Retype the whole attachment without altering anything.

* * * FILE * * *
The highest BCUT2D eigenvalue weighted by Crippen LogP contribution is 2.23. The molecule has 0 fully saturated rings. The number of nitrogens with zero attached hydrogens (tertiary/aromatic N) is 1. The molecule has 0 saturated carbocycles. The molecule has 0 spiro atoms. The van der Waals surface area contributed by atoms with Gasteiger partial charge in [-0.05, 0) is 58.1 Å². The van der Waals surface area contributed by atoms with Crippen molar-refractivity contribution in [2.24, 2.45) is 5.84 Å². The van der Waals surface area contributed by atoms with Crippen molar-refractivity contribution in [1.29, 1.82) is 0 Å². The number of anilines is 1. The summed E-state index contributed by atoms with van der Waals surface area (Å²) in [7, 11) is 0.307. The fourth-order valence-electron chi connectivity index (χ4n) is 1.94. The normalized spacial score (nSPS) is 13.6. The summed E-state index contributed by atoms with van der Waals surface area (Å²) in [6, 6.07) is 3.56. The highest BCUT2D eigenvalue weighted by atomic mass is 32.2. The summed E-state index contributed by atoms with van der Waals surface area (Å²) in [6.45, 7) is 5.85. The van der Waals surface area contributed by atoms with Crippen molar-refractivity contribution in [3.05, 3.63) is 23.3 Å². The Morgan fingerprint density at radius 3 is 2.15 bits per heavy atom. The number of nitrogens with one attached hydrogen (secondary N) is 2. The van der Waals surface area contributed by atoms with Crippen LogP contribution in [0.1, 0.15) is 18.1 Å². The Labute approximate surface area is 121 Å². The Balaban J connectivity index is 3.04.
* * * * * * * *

The highest BCUT2D eigenvalue weighted by Crippen LogP contribution is 2.23. The molecule has 0 fully saturated rings. The number of nitrogens with zero attached hydrogens (tertiary/aromatic N) is 1. The molecule has 0 saturated carbocycles. The molecule has 0 spiro atoms. The van der Waals surface area contributed by atoms with Gasteiger partial charge in [-0.05, 0) is 58.1 Å². The van der Waals surface area contributed by atoms with Crippen molar-refractivity contribution in [2.24, 2.45) is 5.84 Å². The van der Waals surface area contributed by atoms with Crippen molar-refractivity contribution in [1.29, 1.82) is 0 Å². The number of anilines is 1. The summed E-state index contributed by atoms with van der Waals surface area (Å²) in [7, 11) is 0.307. The fourth-order valence-electron chi connectivity index (χ4n) is 1.94. The normalized spacial score (nSPS) is 13.6. The summed E-state index contributed by atoms with van der Waals surface area (Å²) in [6, 6.07) is 3.56. The highest BCUT2D eigenvalue weighted by atomic mass is 32.2. The summed E-state index contributed by atoms with van der Waals surface area (Å²) in [6.45, 7) is 5.85. The van der Waals surface area contributed by atoms with Crippen molar-refractivity contribution in [3.05, 3.63) is 23.3 Å². The Morgan fingerprint density at radius 3 is 2.15 bits per heavy atom. The number of nitrogens with one attached hydrogen (secondary N) is 2. The van der Waals surface area contributed by atoms with Crippen LogP contribution in [0.1, 0.15) is 18.1 Å². The Labute approximate surface area is 121 Å². The Balaban J connectivity index is 3.04.